In the Heat of the Night

In the Heat of the Night by John Ball Read Free Book Online

Book: In the Heat of the Night by John Ball Read Free Book Online
Authors: John Ball
which was almost entirely glass. The opposite wall was covered with long shelves that reached from floor to ceiling and held the largest collection of books and record albums that Sam had ever seen.
    “Sit down, won’t you, please,” Mrs. Endicott invited, and then walked quickly from the room. Sam looked about him at the big, comfortable-looking chairs and decided to remain on his feet. He told himself that it would be all over in ten minutes, maybe even less, and then he could get back into his car and drive down into town once more.
    Sam turned as his host walked into the room. Endicott showed his age more than did his wife, but he carried his years with a calm dignity. He belonged in his house, and the house in turn specifically belonged to him. They fitted each other as certain captains fit the ships which they command. While Sam waited for the man to speak, he wished for a moment that his position was such that he could have these people for his friends. Then he remembered what he had to do.
    “I believe you wished to see me.” Endicott made it an invitation.
    “Yes, sir. I believe you know a Mr. Mantoli?” Sam knew it wasn’t good, but he had started now, and couldn’t retreat.
    “Yes, we know Maestro Mantoli very well. I hope he is not in any trouble?”
    Sam reached up and removed his uniform cap, ashamed that he had forgotten to do so until now. “Yes and no, Mr. Endicott.” Sam flushed. There was nothing for it now but to state the facts. “I’m very sorry to have to tell you... that he has been killed.”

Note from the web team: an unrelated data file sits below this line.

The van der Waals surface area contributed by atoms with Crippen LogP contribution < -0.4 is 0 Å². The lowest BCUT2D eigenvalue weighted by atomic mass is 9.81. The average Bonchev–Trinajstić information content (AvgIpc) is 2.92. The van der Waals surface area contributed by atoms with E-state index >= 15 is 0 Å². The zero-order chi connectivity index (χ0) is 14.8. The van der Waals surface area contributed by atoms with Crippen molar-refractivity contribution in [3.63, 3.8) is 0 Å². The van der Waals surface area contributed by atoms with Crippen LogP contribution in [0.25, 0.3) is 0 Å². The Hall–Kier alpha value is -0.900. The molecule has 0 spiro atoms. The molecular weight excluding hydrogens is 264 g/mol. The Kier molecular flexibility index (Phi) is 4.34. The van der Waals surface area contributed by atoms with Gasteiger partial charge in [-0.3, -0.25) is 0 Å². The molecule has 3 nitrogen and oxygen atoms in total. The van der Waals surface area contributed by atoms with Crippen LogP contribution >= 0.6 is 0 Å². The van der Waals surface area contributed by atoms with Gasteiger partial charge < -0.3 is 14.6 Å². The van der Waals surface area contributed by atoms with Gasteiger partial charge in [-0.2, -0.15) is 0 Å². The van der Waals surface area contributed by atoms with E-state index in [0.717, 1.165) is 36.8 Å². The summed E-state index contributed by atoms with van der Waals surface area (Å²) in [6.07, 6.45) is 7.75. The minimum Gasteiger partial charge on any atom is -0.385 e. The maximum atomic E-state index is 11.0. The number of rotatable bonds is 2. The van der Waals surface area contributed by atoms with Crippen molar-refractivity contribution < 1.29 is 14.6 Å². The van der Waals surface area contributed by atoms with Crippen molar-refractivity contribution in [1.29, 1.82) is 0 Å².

Endicott rested his hand for a moment on the back of a chair and then sank into it, his eyes focused far away. “Enrico dead. I can’t believe it.” Sam stood awkwardly still and waited for Endicott to recover himself.
    “This is dreadful, Officer,” Endicott said finally. “He was our close and dear friend; his daughter is a guest here now. I...” Sam cursed the day he had left his job at the garage to become a police officer. Then Endicott turned to him. “How did the accident happen?” he asked very quietly.
    This time Sam found better words. “Unfortunately, sir, it was not an accident. Mr. Mantoli was attacked early this morning in the downtown area. We don’t know yet by whom or how. I found his body around four this morning.” Sam wanted to say something else. “I’m terribly sorry to have to bring you this news,” he added, hoping that the words would somehow help to lessen the shock to the man who sat before him.
    “You mean,” Endicott said very carefully, “he was murdered.”
    Sam nodded, grateful that he didn’t have to put it into words.
    Endicott rose. “I had better tell my wife,” he said. To Sam it seemed as if the man had suddenly grown tired, not the weariness of a single day, but the kind °f fatigue that sinks into the bones and remains there like a disease.
    “Sit down, please,” Endicott asked, and walked slowly out of «he beautifully appointed room. Sam could feel the emptiness in the air when he had gone.
    Sam let himself down until he was perched on the front six inches of one of the deep, comfortable chairs. In that position he was half sitting, half squatting, but the posture suited his mood. He tried to put out of his mind the scene that would be taking place in another part of the house. He looked hard through the glass wall at the spectacular view, which had about it a suggestion of eternity.
    Endicott came back into the room. “Is there something specific I can do to help?” he asked.
    Sam pulled himself to his feet. “Yes, sir. I—that is, we understood that Mr. Mantoli’s daughter was staying here. We thought she ought to be notified. Later, when she feels able to, we would like to have her come down and formally identify the body.”
    Endicott hesitated a moment. “Miss Mantoli is here; she is still resting. We were all up very late last night making final plans for the music festival.” He passed his hand across his forehead.

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